Dear Cussing Christian,
I urge you to repent. Perhaps that puzzles you. After all, what’s the big deal? They’re just words, right? God, through His divine authoritative Word, says otherwise. In James 3, the tongue is described as an unruly evil, full of deadly poison (v8).
“With it we bless our Lord and Father, and with it we curse people who are made in the likeness of God. From the same mouth come blessing and cursing. My brothers, these things ought not to be so (v10).”
Now, of course, this passage is not simply referring to a list of “no-no” words, but a much broader category of speech that curses your neighbor, dishonors God, and hinders your testimony. Earlier in the passage, we see that he who is able to control his tongue will be able to control his whole body (v2). So while you may think of profanity as no big deal, the Scripture makes it plain that learning self-control in this one area is an essential part of Christian growth, even more for those desire to teach (v1).
I am disheartened by how many of my brothers and sisters in Christ disregard biblical teaching on profanity, with secular arguments as their support. If you’re not convinced that God desires His children to refrain from cursing, think about this: Even our secular society agrees that particular words ought to be censored to some degree, at the very least affecting the ratings of TV and movies. I have been genuinely astonished that I have to point that out, but more and more Christians have allowed post-modern thinking to destroy their sense of moral absolutes, down to the very words they use.
The question should never be, “How much can I get away with and still be godly?” but “How much can I forsake in pursuit of godliness?” We are not of the world but sent into it (John 17:16-18).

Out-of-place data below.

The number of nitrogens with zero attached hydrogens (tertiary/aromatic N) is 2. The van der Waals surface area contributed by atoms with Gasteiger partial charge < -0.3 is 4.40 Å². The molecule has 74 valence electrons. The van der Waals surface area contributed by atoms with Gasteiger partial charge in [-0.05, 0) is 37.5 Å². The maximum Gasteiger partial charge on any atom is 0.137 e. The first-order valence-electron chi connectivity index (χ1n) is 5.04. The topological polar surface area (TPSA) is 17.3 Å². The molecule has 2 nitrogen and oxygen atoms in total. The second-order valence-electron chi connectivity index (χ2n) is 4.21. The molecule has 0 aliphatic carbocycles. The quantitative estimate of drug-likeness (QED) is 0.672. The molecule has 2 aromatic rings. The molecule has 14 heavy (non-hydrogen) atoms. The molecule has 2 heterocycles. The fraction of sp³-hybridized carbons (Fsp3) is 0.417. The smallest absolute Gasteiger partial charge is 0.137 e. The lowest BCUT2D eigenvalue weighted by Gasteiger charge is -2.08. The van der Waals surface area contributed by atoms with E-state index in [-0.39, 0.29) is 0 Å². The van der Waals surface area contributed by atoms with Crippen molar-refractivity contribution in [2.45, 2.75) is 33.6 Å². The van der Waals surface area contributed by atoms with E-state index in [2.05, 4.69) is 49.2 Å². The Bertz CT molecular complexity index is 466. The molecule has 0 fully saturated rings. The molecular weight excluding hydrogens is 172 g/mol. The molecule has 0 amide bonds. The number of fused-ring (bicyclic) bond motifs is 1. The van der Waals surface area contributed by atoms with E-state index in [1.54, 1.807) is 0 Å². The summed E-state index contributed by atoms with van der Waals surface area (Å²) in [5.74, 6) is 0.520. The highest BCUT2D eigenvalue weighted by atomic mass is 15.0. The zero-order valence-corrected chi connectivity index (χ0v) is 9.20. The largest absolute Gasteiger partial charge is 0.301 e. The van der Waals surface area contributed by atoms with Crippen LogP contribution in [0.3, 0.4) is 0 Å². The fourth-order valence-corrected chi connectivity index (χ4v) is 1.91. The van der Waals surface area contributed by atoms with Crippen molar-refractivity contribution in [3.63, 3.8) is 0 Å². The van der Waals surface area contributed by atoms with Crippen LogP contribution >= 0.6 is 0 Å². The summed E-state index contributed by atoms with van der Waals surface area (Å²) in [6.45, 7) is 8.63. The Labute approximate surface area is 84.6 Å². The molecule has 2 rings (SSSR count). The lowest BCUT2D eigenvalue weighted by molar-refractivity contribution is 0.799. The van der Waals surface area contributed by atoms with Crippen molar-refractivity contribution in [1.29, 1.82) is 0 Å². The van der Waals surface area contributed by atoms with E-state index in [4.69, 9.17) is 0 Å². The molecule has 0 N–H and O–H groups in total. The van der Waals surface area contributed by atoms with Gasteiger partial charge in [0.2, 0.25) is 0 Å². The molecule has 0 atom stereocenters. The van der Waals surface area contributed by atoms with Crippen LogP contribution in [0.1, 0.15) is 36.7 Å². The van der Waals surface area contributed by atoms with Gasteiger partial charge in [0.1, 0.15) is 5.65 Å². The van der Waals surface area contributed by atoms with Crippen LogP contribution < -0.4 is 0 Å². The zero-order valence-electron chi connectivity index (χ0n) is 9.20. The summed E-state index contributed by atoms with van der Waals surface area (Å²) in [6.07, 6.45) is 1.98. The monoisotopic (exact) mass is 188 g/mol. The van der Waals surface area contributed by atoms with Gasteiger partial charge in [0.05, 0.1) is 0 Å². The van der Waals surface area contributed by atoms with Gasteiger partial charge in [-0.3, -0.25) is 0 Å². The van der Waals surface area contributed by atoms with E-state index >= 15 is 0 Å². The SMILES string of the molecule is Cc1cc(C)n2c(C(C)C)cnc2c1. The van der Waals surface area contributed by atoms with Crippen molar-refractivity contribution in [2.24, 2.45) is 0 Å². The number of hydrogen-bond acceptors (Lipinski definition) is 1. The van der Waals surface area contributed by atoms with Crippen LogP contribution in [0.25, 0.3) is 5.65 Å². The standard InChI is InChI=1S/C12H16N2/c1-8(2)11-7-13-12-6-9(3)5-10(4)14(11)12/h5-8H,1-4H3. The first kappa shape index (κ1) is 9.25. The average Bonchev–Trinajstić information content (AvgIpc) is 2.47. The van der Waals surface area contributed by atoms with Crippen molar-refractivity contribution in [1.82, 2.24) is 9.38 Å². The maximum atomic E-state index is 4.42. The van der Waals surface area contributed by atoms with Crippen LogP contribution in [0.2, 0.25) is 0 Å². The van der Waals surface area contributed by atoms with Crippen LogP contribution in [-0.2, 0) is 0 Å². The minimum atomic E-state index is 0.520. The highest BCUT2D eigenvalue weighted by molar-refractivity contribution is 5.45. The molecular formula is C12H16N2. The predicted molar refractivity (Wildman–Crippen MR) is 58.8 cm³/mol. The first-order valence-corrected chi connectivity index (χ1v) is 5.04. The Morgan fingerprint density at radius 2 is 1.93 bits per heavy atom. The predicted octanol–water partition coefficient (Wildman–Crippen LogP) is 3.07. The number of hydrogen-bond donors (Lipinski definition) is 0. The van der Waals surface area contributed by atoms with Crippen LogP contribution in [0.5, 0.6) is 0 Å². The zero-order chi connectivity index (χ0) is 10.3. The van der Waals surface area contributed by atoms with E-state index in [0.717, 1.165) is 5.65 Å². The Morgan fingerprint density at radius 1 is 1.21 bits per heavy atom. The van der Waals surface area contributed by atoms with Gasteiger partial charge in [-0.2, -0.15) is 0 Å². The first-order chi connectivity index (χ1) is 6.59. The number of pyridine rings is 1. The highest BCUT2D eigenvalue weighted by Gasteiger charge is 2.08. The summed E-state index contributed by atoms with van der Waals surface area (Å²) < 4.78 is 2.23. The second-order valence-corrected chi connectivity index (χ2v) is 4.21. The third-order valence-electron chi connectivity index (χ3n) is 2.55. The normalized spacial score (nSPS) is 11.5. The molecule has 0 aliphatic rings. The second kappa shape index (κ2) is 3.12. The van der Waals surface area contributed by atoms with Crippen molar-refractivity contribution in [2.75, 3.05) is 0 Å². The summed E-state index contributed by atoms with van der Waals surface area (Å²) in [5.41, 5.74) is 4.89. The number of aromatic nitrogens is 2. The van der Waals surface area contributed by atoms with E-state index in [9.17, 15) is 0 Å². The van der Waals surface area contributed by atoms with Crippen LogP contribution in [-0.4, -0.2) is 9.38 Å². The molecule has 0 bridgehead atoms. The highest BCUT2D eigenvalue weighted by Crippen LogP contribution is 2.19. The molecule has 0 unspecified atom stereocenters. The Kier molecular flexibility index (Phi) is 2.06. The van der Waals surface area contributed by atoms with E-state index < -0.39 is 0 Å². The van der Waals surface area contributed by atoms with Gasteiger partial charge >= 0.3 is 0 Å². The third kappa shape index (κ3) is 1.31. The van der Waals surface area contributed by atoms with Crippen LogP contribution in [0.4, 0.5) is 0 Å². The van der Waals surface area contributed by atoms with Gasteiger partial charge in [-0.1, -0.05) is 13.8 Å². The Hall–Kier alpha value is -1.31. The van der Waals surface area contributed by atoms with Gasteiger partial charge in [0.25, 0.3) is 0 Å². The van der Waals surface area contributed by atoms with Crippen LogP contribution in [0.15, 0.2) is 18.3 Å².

Furthermore, it is explicitly clear in Ephesians that God holds Christians to a high standard of pure speech. It is not enough to simply put away profanity. We must also speak words filled with life and grace, our hearts postured to spread the gospel.
“Let no corrupting talk come out of your mouths, but only such as is good for building up, as fits the occasion, that it may give grace to those who hear (Ephesians 4:29).”
Dear Christian, are your words filled with grace? Or are they filled with the filthiness, foolishness, and crude joking described in Ephesians 5:4? Let it not be so. Ask God today for the grace to change your vocabulary.
If we won’t submit to the lordship of Christ over our speech, how on earth are we going to have the discipline to submit in much weightier matters like sexuality? He who is faithful in little is faithful in much (Luke 16:10). So instead of seeking to justify our “lesser” sins, let us take pleasure in exalting Christ with every fiber of our being.